Bhagwathy Namme is one of the important village temple festivals in Kodagu. It happens at different times of the year in various goddess temples. One such temple is Arapattu Bhagwathy Temple, which is supported by the dand keri (two hamlets) of Arapattu and Poddavadi.
In the past, Bhagwathy and Vishnu Murthy shrines of this region used to be managed by the extended family members of Mukkatira Roy Biddappa of Arapattu village. But now a village committee is responsible for the temple management.
According to Kanniyada Prakash, secretary of Arapattu Bhagwathy Temple, “The Bhagwathy goddess came to Kodagu from Soli village accompanied by Vishnu Murthy and the assistant god Mandana Murthy along with the Banna, Maleya and Pale communities, and my Kanniya family, who are astrologers. The Kanniya were given farm land and settled in Arapattu. They perform the ceremonies at the Mandana Murthy shrine. The anji koot murthy (five spirits) and the patt koot patala (ten protectors) are also given place in the shrine.”
Normally, wherever a temple was built for Bhagwathy, a shrine was also dedicated to Vishnu, in the Vishnu Murthy form, and his five companion spirits. The five spirits are also called the kootali, bodyguards or companions, of Vishnu Murthy. They are Kutti Chatta, Kala Bhairava, Kari Baala, Kuliya, also known as Gulika, and Nuchchute.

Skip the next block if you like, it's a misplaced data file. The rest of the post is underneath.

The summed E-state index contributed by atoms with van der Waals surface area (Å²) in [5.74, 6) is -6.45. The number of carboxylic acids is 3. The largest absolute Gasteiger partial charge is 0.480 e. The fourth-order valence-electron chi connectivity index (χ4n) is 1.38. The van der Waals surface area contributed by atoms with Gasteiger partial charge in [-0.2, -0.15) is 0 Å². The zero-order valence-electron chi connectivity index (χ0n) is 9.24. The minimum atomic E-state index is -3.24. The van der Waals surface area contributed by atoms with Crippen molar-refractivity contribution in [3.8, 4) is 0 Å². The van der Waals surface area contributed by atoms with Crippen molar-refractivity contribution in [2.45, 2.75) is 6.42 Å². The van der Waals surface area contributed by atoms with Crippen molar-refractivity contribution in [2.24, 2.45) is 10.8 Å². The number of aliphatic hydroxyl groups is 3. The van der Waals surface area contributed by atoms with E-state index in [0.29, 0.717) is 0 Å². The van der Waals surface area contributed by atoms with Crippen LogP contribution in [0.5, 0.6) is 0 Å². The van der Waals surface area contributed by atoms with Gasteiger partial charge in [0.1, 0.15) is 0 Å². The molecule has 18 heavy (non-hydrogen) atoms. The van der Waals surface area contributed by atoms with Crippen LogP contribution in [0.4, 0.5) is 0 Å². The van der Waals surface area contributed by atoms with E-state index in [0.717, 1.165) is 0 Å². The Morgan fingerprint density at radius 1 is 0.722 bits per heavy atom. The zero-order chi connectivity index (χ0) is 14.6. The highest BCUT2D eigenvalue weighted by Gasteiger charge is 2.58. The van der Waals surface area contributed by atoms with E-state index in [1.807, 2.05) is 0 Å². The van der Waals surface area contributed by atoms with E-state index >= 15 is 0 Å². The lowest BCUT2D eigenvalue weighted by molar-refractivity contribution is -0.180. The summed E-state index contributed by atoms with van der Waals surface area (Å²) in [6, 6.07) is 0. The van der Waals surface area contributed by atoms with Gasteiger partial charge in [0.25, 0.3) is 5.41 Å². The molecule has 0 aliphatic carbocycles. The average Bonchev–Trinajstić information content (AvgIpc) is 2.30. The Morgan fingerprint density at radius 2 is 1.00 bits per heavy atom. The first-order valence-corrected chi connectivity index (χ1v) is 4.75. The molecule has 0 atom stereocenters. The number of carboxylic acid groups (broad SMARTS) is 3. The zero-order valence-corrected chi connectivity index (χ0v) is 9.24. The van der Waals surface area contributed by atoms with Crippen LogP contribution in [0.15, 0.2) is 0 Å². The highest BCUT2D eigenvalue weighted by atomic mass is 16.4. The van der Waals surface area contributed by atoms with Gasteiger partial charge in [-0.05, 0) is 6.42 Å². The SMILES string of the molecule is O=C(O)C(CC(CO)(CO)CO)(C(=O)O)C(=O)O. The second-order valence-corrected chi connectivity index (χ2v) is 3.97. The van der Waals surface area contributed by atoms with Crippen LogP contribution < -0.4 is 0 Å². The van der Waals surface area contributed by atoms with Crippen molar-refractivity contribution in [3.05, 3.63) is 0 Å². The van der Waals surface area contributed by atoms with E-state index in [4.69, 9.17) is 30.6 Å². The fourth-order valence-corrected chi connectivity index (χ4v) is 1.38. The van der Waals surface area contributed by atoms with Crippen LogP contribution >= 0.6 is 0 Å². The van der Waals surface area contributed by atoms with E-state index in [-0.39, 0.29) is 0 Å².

Mukkatira Changari, a member of the village temple committee, says, “From the seventh until the eleventh day of the Fish month (called Minyaar, or Pisces), every morning and evening, dance and song programmes are organised in the name of the goddess, and special light arrangements are done.”
On the seventh day of the month, the villagers get together and observe a special fast. Fines for deviations from ritual observances are paid. The main puja is held in the evening. A temple priest carries the idol upon his head and dances. On the ninth day, the astrologers meet the villagers at the temple in the evening. Then they all go to the shrine of Mandana Murthy. On the tenth day, every family from the two villages bring fine rice on the backs of oxen and offer it to the goddess. On the eleventh day, which is the last day of the feast, lunch is offered at the temple.
A member of the temple priest’s family wears priestly robes and carries the Bhagwathy idol, called the thadamb, upon his head. Also Bidderianda Satish, a designated native called the thiralekara, wears the traditional white kuppya chele costume and dances the thirale (whirl) before the idol. He also behaves as an oracle, answering to the queries of devotees.
Late in the afternoon, the idol is taken across the fields by devotees to the stream to be washed. Then the idol is brought back and taken around the temple. While taking the idol around the temple, the carrier also dances on his feet, all the while holding the thadamb upon his head. After this, coconuts hung up in the air are shot at with guns. Finally the priests serve a vegetarian feast to the devotees.